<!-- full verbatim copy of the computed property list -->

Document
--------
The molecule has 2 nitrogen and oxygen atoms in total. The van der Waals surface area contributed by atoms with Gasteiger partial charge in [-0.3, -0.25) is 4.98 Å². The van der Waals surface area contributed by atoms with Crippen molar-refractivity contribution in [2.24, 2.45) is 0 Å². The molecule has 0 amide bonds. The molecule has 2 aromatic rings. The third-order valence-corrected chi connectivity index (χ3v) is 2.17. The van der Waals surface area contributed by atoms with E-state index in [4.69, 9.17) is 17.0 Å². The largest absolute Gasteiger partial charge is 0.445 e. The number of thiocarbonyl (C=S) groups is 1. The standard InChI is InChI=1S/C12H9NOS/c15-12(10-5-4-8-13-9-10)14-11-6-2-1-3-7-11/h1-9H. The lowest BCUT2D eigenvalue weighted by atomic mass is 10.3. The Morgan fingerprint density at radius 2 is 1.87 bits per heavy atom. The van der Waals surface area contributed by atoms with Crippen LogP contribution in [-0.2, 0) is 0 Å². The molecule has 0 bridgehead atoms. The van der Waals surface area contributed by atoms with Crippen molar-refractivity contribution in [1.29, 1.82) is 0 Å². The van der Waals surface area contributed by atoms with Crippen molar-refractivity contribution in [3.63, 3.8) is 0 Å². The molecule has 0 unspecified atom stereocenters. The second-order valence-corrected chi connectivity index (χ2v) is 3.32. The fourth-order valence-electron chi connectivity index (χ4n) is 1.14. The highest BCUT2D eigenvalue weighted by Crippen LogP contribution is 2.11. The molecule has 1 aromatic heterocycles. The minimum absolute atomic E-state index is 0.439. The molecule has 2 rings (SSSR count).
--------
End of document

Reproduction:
The molecule has 2 nitrogen and oxygen atoms in total. The van der Waals surface area contributed by atoms with Gasteiger partial charge in [-0.3, -0.25) is 4.98 Å². The van der Waals surface area contributed by atoms with Crippen molar-refractivity contribution in [2.24, 2.45) is 0 Å². The molecule has 0 amide bonds. The molecule has 2 aromatic rings. The third-order valence-corrected chi connectivity index (χ3v) is 2.17. The van der Waals surface area contributed by atoms with E-state index in [4.69, 9.17) is 17.0 Å². The largest absolute Gasteiger partial charge is 0.445 e. The number of thiocarbonyl (C=S) groups is 1. The standard InChI is InChI=1S/C12H9NOS/c15-12(10-5-4-8-13-9-10)14-11-6-2-1-3-7-11/h1-9H. The lowest BCUT2D eigenvalue weighted by atomic mass is 10.3. The Morgan fingerprint density at radius 2 is 1.87 bits per heavy atom. The van der Waals surface area contributed by atoms with Crippen LogP contribution in [-0.2, 0) is 0 Å². The molecule has 0 bridgehead atoms. The van der Waals surface area contributed by atoms with Crippen molar-refractivity contribution in [1.29, 1.82) is 0 Å². The van der Waals surface area contributed by atoms with Crippen molar-refractivity contribution in [3.63, 3.8) is 0 Å². The molecule has 0 unspecified atom stereocenters. The second-order valence-corrected chi connectivity index (χ2v) is 3.32. The fourth-order valence-electron chi connectivity index (χ4n) is 1.14. The highest BCUT2D eigenvalue weighted by Crippen LogP contribution is 2.11. The molecule has 1 aromatic heterocycles. The minimum absolute atomic E-state index is 0.439. The molecule has 2 rings (SSSR count).